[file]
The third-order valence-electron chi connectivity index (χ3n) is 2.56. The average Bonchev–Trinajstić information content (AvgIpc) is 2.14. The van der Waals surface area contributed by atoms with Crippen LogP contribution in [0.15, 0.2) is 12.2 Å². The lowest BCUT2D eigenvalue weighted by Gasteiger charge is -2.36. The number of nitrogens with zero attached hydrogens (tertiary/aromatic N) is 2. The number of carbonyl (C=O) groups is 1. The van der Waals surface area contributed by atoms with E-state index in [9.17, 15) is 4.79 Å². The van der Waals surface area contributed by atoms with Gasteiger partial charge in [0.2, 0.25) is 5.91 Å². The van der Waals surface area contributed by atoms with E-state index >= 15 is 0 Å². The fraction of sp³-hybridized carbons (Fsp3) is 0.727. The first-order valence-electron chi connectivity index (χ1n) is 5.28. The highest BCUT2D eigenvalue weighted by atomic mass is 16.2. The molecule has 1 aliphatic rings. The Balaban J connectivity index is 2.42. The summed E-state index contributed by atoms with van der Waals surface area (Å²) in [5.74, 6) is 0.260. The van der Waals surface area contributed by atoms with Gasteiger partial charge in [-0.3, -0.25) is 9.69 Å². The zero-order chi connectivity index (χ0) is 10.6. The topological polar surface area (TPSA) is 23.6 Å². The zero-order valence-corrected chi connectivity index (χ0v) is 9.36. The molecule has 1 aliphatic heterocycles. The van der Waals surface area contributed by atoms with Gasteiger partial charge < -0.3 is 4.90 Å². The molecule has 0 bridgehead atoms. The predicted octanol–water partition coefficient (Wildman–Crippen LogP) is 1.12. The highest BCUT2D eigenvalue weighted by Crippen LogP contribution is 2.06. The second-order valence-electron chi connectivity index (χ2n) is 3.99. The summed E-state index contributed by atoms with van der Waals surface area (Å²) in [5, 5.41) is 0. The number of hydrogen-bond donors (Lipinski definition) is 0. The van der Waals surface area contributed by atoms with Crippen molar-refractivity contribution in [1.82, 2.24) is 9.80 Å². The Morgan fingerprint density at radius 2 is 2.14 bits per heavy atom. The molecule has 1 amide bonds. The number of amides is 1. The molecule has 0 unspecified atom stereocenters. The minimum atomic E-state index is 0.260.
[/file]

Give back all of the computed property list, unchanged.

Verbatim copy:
The third-order valence-electron chi connectivity index (χ3n) is 2.56. The average Bonchev–Trinajstić information content (AvgIpc) is 2.14. The van der Waals surface area contributed by atoms with Crippen LogP contribution in [0.15, 0.2) is 12.2 Å². The lowest BCUT2D eigenvalue weighted by Gasteiger charge is -2.36. The number of nitrogens with zero attached hydrogens (tertiary/aromatic N) is 2. The number of carbonyl (C=O) groups is 1. The van der Waals surface area contributed by atoms with E-state index in [9.17, 15) is 4.79 Å². The van der Waals surface area contributed by atoms with Gasteiger partial charge in [0.2, 0.25) is 5.91 Å². The van der Waals surface area contributed by atoms with E-state index >= 15 is 0 Å². The fraction of sp³-hybridized carbons (Fsp3) is 0.727. The first-order valence-electron chi connectivity index (χ1n) is 5.28. The highest BCUT2D eigenvalue weighted by atomic mass is 16.2. The molecule has 1 aliphatic rings. The Balaban J connectivity index is 2.42. The summed E-state index contributed by atoms with van der Waals surface area (Å²) in [5.74, 6) is 0.260. The van der Waals surface area contributed by atoms with Gasteiger partial charge in [-0.3, -0.25) is 9.69 Å². The zero-order chi connectivity index (χ0) is 10.6. The topological polar surface area (TPSA) is 23.6 Å². The zero-order valence-corrected chi connectivity index (χ0v) is 9.36. The molecule has 1 aliphatic heterocycles. The van der Waals surface area contributed by atoms with Gasteiger partial charge < -0.3 is 4.90 Å². The molecule has 0 bridgehead atoms. The predicted octanol–water partition coefficient (Wildman–Crippen LogP) is 1.12. The highest BCUT2D eigenvalue weighted by Crippen LogP contribution is 2.06. The second-order valence-electron chi connectivity index (χ2n) is 3.99. The summed E-state index contributed by atoms with van der Waals surface area (Å²) in [5, 5.41) is 0. The number of hydrogen-bond donors (Lipinski definition) is 0. The van der Waals surface area contributed by atoms with Crippen molar-refractivity contribution in [1.82, 2.24) is 9.80 Å². The Morgan fingerprint density at radius 2 is 2.14 bits per heavy atom. The molecule has 1 amide bonds. The number of amides is 1. The molecule has 0 unspecified atom stereocenters. The minimum atomic E-state index is 0.260.